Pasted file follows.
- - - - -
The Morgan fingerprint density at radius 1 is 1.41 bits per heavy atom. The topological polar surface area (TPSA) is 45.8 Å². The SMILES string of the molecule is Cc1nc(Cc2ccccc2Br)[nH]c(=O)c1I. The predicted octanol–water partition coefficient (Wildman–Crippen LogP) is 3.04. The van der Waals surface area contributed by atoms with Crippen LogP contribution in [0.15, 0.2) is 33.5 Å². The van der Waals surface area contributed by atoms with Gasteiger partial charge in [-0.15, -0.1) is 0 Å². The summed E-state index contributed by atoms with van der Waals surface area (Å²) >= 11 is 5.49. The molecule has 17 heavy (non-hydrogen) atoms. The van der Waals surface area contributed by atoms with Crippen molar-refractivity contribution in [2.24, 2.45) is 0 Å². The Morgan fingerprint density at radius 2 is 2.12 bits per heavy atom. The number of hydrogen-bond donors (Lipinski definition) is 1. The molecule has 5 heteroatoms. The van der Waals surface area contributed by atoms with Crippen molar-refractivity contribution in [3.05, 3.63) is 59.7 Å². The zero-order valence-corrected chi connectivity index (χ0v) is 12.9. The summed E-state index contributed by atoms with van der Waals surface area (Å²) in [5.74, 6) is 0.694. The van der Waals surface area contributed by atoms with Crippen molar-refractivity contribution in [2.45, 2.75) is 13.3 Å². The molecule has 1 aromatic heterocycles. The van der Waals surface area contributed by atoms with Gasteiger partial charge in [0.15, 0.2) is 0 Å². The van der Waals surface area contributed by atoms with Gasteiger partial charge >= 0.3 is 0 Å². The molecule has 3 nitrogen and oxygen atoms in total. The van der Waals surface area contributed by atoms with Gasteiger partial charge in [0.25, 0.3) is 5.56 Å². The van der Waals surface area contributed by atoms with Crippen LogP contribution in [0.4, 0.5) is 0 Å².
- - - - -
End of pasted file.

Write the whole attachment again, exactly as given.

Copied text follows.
The Morgan fingerprint density at radius 1 is 1.41 bits per heavy atom. The topological polar surface area (TPSA) is 45.8 Å². The SMILES string of the molecule is Cc1nc(Cc2ccccc2Br)[nH]c(=O)c1I. The predicted octanol–water partition coefficient (Wildman–Crippen LogP) is 3.04. The van der Waals surface area contributed by atoms with Crippen LogP contribution in [0.15, 0.2) is 33.5 Å². The van der Waals surface area contributed by atoms with Gasteiger partial charge in [-0.15, -0.1) is 0 Å². The summed E-state index contributed by atoms with van der Waals surface area (Å²) >= 11 is 5.49. The molecule has 17 heavy (non-hydrogen) atoms. The van der Waals surface area contributed by atoms with Crippen molar-refractivity contribution in [2.24, 2.45) is 0 Å². The Morgan fingerprint density at radius 2 is 2.12 bits per heavy atom. The number of hydrogen-bond donors (Lipinski definition) is 1. The molecule has 5 heteroatoms. The van der Waals surface area contributed by atoms with Crippen molar-refractivity contribution in [3.05, 3.63) is 59.7 Å². The zero-order valence-corrected chi connectivity index (χ0v) is 12.9. The summed E-state index contributed by atoms with van der Waals surface area (Å²) in [5.74, 6) is 0.694. The van der Waals surface area contributed by atoms with Crippen molar-refractivity contribution in [2.45, 2.75) is 13.3 Å². The molecule has 1 aromatic heterocycles. The van der Waals surface area contributed by atoms with Gasteiger partial charge in [0.15, 0.2) is 0 Å². The van der Waals surface area contributed by atoms with Gasteiger partial charge >= 0.3 is 0 Å². The molecule has 3 nitrogen and oxygen atoms in total. The van der Waals surface area contributed by atoms with Gasteiger partial charge in [0.25, 0.3) is 5.56 Å². The van der Waals surface area contributed by atoms with Crippen LogP contribution in [0.4, 0.5) is 0 Å².